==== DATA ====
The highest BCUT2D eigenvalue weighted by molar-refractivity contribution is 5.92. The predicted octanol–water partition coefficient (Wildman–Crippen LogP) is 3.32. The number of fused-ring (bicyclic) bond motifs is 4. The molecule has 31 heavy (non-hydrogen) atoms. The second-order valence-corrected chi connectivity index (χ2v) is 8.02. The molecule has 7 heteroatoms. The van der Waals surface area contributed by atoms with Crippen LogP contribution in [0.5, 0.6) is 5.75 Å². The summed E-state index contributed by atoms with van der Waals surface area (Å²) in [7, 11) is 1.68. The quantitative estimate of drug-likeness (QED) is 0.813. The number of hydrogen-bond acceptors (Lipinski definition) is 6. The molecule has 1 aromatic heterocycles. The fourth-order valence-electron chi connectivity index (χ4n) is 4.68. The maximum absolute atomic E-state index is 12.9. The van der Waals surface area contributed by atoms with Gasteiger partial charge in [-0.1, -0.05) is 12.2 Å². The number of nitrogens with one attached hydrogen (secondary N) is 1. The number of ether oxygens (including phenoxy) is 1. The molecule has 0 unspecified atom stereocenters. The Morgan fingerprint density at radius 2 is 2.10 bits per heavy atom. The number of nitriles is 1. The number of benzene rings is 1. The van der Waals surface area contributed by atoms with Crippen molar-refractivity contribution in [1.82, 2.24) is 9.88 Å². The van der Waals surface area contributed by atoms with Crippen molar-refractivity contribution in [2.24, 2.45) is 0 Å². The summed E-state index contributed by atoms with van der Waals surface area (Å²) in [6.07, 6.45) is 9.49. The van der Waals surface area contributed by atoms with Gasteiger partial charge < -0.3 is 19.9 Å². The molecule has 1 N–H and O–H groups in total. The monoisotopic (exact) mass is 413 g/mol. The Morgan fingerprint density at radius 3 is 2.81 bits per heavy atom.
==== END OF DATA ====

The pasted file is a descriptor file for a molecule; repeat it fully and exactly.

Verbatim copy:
The highest BCUT2D eigenvalue weighted by molar-refractivity contribution is 5.92. The predicted octanol–water partition coefficient (Wildman–Crippen LogP) is 3.32. The number of fused-ring (bicyclic) bond motifs is 4. The molecule has 31 heavy (non-hydrogen) atoms. The second-order valence-corrected chi connectivity index (χ2v) is 8.02. The molecule has 7 heteroatoms. The van der Waals surface area contributed by atoms with Crippen LogP contribution in [0.5, 0.6) is 5.75 Å². The summed E-state index contributed by atoms with van der Waals surface area (Å²) in [7, 11) is 1.68. The quantitative estimate of drug-likeness (QED) is 0.813. The number of hydrogen-bond acceptors (Lipinski definition) is 6. The molecule has 1 aromatic heterocycles. The fourth-order valence-electron chi connectivity index (χ4n) is 4.68. The maximum absolute atomic E-state index is 12.9. The van der Waals surface area contributed by atoms with Gasteiger partial charge in [-0.1, -0.05) is 12.2 Å². The number of nitrogens with one attached hydrogen (secondary N) is 1. The number of ether oxygens (including phenoxy) is 1. The molecule has 0 unspecified atom stereocenters. The Morgan fingerprint density at radius 2 is 2.10 bits per heavy atom. The number of nitriles is 1. The number of benzene rings is 1. The van der Waals surface area contributed by atoms with Crippen molar-refractivity contribution in [1.82, 2.24) is 9.88 Å². The van der Waals surface area contributed by atoms with Crippen molar-refractivity contribution in [2.24, 2.45) is 0 Å². The summed E-state index contributed by atoms with van der Waals surface area (Å²) in [6.07, 6.45) is 9.49. The van der Waals surface area contributed by atoms with Gasteiger partial charge < -0.3 is 19.9 Å². The molecule has 1 N–H and O–H groups in total. The monoisotopic (exact) mass is 413 g/mol. The Morgan fingerprint density at radius 3 is 2.81 bits per heavy atom.